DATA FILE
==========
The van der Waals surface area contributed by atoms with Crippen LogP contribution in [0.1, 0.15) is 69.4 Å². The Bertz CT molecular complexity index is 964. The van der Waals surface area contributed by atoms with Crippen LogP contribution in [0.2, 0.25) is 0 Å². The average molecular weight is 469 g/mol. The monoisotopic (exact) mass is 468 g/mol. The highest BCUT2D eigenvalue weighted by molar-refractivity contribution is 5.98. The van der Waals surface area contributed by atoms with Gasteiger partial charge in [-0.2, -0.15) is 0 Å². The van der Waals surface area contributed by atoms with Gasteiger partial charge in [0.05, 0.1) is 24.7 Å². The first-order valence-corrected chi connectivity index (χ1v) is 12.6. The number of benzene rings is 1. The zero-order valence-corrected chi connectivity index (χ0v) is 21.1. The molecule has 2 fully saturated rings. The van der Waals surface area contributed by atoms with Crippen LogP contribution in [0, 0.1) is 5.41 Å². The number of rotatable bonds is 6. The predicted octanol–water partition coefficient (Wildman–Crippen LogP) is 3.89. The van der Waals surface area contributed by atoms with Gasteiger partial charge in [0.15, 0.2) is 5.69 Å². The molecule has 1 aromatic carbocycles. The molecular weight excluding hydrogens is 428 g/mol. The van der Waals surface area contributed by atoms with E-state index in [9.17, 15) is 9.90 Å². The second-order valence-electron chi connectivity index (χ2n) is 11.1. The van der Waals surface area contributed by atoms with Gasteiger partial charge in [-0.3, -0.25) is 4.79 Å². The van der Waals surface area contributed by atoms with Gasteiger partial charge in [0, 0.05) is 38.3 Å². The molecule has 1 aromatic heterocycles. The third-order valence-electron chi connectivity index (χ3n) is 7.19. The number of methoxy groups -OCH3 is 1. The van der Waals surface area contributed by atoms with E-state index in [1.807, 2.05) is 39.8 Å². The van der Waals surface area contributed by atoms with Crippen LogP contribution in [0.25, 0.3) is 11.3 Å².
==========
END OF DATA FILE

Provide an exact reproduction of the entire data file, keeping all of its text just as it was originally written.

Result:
The van der Waals surface area contributed by atoms with Crippen LogP contribution in [0.1, 0.15) is 69.4 Å². The Bertz CT molecular complexity index is 964. The van der Waals surface area contributed by atoms with Crippen LogP contribution in [0.2, 0.25) is 0 Å². The average molecular weight is 469 g/mol. The monoisotopic (exact) mass is 468 g/mol. The highest BCUT2D eigenvalue weighted by molar-refractivity contribution is 5.98. The van der Waals surface area contributed by atoms with Gasteiger partial charge in [-0.2, -0.15) is 0 Å². The van der Waals surface area contributed by atoms with Gasteiger partial charge in [0.05, 0.1) is 24.7 Å². The first-order valence-corrected chi connectivity index (χ1v) is 12.6. The number of benzene rings is 1. The zero-order valence-corrected chi connectivity index (χ0v) is 21.1. The molecule has 2 fully saturated rings. The van der Waals surface area contributed by atoms with Crippen LogP contribution in [0, 0.1) is 5.41 Å². The number of rotatable bonds is 6. The predicted octanol–water partition coefficient (Wildman–Crippen LogP) is 3.89. The van der Waals surface area contributed by atoms with Gasteiger partial charge in [0.15, 0.2) is 5.69 Å². The molecule has 1 aromatic carbocycles. The molecular weight excluding hydrogens is 428 g/mol. The van der Waals surface area contributed by atoms with E-state index in [9.17, 15) is 9.90 Å². The second-order valence-electron chi connectivity index (χ2n) is 11.1. The van der Waals surface area contributed by atoms with Gasteiger partial charge in [-0.3, -0.25) is 4.79 Å². The van der Waals surface area contributed by atoms with Gasteiger partial charge in [0, 0.05) is 38.3 Å². The molecule has 1 aromatic heterocycles. The third-order valence-electron chi connectivity index (χ3n) is 7.19. The number of methoxy groups -OCH3 is 1. The van der Waals surface area contributed by atoms with E-state index in [1.807, 2.05) is 39.8 Å². The van der Waals surface area contributed by atoms with Crippen LogP contribution in [0.25, 0.3) is 11.3 Å².